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The beautiful engraving of the north-east view of the church is not the
performance of a professed artist, but of a gentleman of mild and amial le
manners, who is now languishing under the pressure of undeserved mis-



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PRESENT not to the reader the history of a wise statesman, an adventurous

soldier, or a profound philosopher. Yet I trust, that he will experience no small degree of satisfaction from contemplating the virtues of a private citizen; who, though he arrogates not to himself the splendour of high descent, or the pride of superfluous wealth, deserves our approbation and regard. Ifaac, or as he usually wrote his name, Izaac Walton, adorned with a guileless fimplicity of manners, claims from every good man the tribute of applause. It was his ambition (and surely a more honourable ambition cannot be excited in the human breast) to commend to the reverence of posterity the merits of those excellent persons, whose comprehensive learning and exalted piety will ever endear them to our memories.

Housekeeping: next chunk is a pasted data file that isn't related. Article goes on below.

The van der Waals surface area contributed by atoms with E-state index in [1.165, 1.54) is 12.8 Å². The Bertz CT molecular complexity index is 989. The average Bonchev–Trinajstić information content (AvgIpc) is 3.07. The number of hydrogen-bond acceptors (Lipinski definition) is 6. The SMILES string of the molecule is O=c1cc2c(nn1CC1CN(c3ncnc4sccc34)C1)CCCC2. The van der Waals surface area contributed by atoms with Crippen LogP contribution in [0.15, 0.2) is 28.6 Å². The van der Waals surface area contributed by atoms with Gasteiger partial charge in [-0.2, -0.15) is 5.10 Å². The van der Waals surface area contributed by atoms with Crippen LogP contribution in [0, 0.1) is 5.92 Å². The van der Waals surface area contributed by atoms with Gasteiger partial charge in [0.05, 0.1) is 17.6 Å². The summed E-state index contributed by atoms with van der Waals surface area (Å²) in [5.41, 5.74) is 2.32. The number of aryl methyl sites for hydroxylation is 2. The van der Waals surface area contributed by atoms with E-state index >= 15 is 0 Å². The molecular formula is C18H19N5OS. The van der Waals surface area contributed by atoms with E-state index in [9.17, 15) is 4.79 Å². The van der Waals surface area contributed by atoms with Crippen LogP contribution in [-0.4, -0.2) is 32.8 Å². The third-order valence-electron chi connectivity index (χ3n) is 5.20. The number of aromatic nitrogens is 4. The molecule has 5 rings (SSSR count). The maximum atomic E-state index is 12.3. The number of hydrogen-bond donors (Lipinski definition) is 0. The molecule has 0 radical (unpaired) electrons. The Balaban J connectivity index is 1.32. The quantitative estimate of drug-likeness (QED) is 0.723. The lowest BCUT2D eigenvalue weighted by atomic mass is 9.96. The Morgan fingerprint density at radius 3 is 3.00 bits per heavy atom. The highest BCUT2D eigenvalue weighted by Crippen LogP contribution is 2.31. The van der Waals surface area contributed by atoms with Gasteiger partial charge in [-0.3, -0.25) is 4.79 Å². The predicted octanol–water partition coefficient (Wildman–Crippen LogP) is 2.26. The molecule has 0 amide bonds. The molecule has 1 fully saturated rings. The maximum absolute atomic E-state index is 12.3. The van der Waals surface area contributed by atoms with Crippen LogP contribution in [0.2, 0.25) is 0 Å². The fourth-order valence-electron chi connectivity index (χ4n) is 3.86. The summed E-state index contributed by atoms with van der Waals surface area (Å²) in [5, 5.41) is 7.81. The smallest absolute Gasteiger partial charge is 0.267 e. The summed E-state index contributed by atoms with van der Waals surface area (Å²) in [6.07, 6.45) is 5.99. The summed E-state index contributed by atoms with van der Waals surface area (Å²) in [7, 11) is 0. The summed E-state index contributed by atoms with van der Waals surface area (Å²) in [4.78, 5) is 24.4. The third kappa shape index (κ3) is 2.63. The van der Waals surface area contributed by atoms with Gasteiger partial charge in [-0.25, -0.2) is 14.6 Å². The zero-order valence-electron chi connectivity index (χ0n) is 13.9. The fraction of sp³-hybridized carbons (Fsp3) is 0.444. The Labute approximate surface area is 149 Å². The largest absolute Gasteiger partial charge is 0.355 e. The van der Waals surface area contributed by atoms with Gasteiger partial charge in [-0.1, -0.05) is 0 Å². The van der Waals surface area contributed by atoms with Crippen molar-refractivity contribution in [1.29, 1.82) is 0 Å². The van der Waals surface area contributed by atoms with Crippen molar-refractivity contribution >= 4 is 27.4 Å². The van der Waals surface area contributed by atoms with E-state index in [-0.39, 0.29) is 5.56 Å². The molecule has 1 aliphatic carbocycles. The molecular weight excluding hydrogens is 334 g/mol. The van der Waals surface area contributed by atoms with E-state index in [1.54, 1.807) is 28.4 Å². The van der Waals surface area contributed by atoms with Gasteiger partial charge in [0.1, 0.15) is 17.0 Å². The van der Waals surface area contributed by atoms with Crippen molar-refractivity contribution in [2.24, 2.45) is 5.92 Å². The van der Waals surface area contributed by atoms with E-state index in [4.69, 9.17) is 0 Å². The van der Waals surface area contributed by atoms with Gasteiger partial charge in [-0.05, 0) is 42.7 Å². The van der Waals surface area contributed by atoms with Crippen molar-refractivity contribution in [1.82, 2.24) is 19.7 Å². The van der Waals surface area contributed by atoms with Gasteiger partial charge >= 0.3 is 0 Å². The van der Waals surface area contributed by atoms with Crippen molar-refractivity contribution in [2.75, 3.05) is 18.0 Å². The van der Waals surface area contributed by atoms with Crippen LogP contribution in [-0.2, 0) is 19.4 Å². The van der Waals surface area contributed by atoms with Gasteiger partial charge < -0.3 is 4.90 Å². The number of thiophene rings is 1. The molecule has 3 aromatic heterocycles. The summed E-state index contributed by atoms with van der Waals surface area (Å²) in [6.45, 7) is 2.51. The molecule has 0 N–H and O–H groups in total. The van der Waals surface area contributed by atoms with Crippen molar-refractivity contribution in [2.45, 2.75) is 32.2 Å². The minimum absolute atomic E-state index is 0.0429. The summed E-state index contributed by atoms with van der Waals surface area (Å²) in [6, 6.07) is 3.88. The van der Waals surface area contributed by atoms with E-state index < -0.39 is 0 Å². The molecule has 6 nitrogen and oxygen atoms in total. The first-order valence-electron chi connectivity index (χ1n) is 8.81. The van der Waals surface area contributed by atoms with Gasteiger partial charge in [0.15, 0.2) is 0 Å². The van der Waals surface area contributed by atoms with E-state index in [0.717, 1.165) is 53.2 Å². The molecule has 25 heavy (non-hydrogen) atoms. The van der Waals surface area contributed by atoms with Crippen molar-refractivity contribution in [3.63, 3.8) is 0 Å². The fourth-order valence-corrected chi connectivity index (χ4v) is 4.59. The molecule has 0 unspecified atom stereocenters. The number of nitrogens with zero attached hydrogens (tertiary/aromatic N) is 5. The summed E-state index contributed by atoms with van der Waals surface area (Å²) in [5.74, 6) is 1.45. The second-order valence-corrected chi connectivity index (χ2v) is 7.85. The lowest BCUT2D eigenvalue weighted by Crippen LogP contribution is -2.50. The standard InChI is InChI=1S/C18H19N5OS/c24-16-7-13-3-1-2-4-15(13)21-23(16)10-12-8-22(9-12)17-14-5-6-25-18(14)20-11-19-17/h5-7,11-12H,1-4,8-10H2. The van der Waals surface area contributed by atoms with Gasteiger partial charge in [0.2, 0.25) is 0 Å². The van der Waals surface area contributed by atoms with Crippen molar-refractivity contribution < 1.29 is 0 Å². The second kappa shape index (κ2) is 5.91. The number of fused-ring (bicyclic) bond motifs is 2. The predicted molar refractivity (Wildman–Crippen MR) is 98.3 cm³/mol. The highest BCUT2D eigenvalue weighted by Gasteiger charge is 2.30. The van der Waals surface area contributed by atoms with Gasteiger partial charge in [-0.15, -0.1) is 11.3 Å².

The important end of historical knowledge is a prudent application of it to ourselves, with a view to regulate and amend our own conduct. As the examples of men strictly and faithfully discharging their professional duties must obviously tend to invigorate our efforts to excel in moral worth, the virtuous characters, which are so happily delineated in the following pages, cannot fail, if considered with serious attention, of producing the most beneficial and lasting impressions on the mind.

The Life of the Author of this biographical collection was little diversified with events. He was born of a respectable family, on the ninth day of August, 1593, in the parish of St. Mary's, in the town of Stafford'. Of his father no particular tradition is extant. From his mother he derived an hereditary attachment to the Protestant religion, as professed in the Church B


a " September 1593. Baptiz. fuit Ifaac filius Jervis Walton, XX° die mensis et anni prae diet."-(Register of St. Mary's, in the town of Stafford.)

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